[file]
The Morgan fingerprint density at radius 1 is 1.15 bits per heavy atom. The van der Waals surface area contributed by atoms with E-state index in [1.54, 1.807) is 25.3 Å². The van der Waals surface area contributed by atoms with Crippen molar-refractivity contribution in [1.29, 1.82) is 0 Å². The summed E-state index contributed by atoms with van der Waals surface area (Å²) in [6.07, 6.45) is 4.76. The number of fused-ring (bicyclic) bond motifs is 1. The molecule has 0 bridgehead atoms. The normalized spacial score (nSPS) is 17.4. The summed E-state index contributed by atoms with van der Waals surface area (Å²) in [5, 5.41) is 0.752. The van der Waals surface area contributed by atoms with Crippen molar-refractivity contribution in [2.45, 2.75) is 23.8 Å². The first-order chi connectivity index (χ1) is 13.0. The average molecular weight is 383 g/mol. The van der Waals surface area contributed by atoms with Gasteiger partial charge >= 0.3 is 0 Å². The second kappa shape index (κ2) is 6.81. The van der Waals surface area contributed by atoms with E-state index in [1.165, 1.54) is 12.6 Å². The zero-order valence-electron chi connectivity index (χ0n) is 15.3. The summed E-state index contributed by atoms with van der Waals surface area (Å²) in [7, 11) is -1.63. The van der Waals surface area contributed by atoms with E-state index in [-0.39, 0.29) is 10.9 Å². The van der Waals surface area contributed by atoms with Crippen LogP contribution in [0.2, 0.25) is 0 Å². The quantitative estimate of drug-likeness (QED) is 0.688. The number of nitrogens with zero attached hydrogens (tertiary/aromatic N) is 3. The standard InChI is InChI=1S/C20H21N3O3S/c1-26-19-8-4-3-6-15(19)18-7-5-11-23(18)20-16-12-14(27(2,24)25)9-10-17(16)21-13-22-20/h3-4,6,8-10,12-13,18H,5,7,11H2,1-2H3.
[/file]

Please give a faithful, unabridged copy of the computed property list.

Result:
The Morgan fingerprint density at radius 1 is 1.15 bits per heavy atom. The van der Waals surface area contributed by atoms with E-state index in [1.54, 1.807) is 25.3 Å². The van der Waals surface area contributed by atoms with Crippen molar-refractivity contribution in [1.29, 1.82) is 0 Å². The summed E-state index contributed by atoms with van der Waals surface area (Å²) in [6.07, 6.45) is 4.76. The number of fused-ring (bicyclic) bond motifs is 1. The molecule has 0 bridgehead atoms. The normalized spacial score (nSPS) is 17.4. The summed E-state index contributed by atoms with van der Waals surface area (Å²) in [5, 5.41) is 0.752. The van der Waals surface area contributed by atoms with Crippen molar-refractivity contribution in [2.45, 2.75) is 23.8 Å². The first-order chi connectivity index (χ1) is 13.0. The average molecular weight is 383 g/mol. The van der Waals surface area contributed by atoms with Gasteiger partial charge >= 0.3 is 0 Å². The second kappa shape index (κ2) is 6.81. The van der Waals surface area contributed by atoms with E-state index in [1.165, 1.54) is 12.6 Å². The zero-order valence-electron chi connectivity index (χ0n) is 15.3. The summed E-state index contributed by atoms with van der Waals surface area (Å²) in [7, 11) is -1.63. The van der Waals surface area contributed by atoms with E-state index in [-0.39, 0.29) is 10.9 Å². The van der Waals surface area contributed by atoms with Crippen LogP contribution in [0.2, 0.25) is 0 Å². The quantitative estimate of drug-likeness (QED) is 0.688. The number of nitrogens with zero attached hydrogens (tertiary/aromatic N) is 3. The standard InChI is InChI=1S/C20H21N3O3S/c1-26-19-8-4-3-6-15(19)18-7-5-11-23(18)20-16-12-14(27(2,24)25)9-10-17(16)21-13-22-20/h3-4,6,8-10,12-13,18H,5,7,11H2,1-2H3.